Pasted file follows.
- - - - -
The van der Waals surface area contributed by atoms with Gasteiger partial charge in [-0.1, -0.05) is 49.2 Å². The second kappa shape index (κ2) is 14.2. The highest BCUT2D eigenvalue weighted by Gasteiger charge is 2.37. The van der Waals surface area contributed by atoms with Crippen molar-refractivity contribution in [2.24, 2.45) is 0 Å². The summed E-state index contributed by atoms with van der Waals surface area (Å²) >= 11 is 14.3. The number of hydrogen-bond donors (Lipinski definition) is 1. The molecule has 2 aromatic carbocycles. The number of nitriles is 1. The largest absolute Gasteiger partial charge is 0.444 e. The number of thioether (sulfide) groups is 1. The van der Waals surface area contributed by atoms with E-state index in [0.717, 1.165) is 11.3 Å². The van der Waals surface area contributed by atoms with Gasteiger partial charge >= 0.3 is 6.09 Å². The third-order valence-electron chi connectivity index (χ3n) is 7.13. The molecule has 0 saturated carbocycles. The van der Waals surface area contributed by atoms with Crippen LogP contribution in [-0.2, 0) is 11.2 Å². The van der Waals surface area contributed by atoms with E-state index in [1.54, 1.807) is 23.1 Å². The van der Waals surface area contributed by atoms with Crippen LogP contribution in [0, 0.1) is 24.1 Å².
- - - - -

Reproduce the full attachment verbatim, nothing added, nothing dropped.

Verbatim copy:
The van der Waals surface area contributed by atoms with Gasteiger partial charge in [-0.1, -0.05) is 49.2 Å². The second kappa shape index (κ2) is 14.2. The highest BCUT2D eigenvalue weighted by Gasteiger charge is 2.37. The van der Waals surface area contributed by atoms with Crippen molar-refractivity contribution in [2.24, 2.45) is 0 Å². The summed E-state index contributed by atoms with van der Waals surface area (Å²) >= 11 is 14.3. The number of hydrogen-bond donors (Lipinski definition) is 1. The molecule has 2 aromatic carbocycles. The number of nitriles is 1. The largest absolute Gasteiger partial charge is 0.444 e. The number of thioether (sulfide) groups is 1. The van der Waals surface area contributed by atoms with E-state index in [0.717, 1.165) is 11.3 Å². The van der Waals surface area contributed by atoms with Gasteiger partial charge >= 0.3 is 6.09 Å². The third-order valence-electron chi connectivity index (χ3n) is 7.13. The molecule has 0 saturated carbocycles. The van der Waals surface area contributed by atoms with Crippen LogP contribution in [-0.2, 0) is 11.2 Å². The van der Waals surface area contributed by atoms with E-state index in [1.54, 1.807) is 23.1 Å². The van der Waals surface area contributed by atoms with Crippen LogP contribution in [0, 0.1) is 24.1 Å².